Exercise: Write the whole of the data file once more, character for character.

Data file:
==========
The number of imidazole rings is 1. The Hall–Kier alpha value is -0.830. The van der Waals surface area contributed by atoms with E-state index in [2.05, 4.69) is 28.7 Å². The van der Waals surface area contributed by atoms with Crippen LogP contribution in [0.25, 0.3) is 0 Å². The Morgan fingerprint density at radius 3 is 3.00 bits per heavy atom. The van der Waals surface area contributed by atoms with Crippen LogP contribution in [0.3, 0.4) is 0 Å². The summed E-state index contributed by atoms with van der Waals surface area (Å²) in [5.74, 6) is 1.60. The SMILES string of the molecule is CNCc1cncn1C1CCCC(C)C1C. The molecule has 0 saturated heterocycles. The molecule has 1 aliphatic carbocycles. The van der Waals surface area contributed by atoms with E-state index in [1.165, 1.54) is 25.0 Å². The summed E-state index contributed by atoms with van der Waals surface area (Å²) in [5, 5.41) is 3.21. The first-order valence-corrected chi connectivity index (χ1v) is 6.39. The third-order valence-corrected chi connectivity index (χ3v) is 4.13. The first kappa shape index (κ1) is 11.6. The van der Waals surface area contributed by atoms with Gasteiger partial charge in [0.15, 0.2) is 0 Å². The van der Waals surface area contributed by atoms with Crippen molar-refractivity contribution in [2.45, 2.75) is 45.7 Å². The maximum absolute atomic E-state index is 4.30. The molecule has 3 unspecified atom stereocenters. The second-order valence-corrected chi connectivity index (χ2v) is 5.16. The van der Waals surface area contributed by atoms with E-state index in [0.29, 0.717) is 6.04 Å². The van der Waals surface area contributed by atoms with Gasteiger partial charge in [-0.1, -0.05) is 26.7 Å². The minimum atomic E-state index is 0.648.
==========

The number of imidazole rings is 1. The Hall–Kier alpha value is -0.830. The van der Waals surface area contributed by atoms with E-state index in [2.05, 4.69) is 28.7 Å². The van der Waals surface area contributed by atoms with Crippen LogP contribution in [0.25, 0.3) is 0 Å². The Morgan fingerprint density at radius 3 is 3.00 bits per heavy atom. The van der Waals surface area contributed by atoms with Crippen LogP contribution in [0.3, 0.4) is 0 Å². The summed E-state index contributed by atoms with van der Waals surface area (Å²) in [5.74, 6) is 1.60. The SMILES string of the molecule is CNCc1cncn1C1CCCC(C)C1C. The molecule has 0 saturated heterocycles. The molecule has 1 aliphatic carbocycles. The van der Waals surface area contributed by atoms with E-state index in [1.165, 1.54) is 25.0 Å². The summed E-state index contributed by atoms with van der Waals surface area (Å²) in [5, 5.41) is 3.21. The first-order valence-corrected chi connectivity index (χ1v) is 6.39. The third-order valence-corrected chi connectivity index (χ3v) is 4.13. The first kappa shape index (κ1) is 11.6. The van der Waals surface area contributed by atoms with Gasteiger partial charge in [0.15, 0.2) is 0 Å². The van der Waals surface area contributed by atoms with Crippen molar-refractivity contribution in [2.45, 2.75) is 45.7 Å². The maximum absolute atomic E-state index is 4.30. The molecule has 3 unspecified atom stereocenters. The second-order valence-corrected chi connectivity index (χ2v) is 5.16. The van der Waals surface area contributed by atoms with E-state index in [0.29, 0.717) is 6.04 Å². The van der Waals surface area contributed by atoms with Gasteiger partial charge in [-0.1, -0.05) is 26.7 Å². The minimum atomic E-state index is 0.648.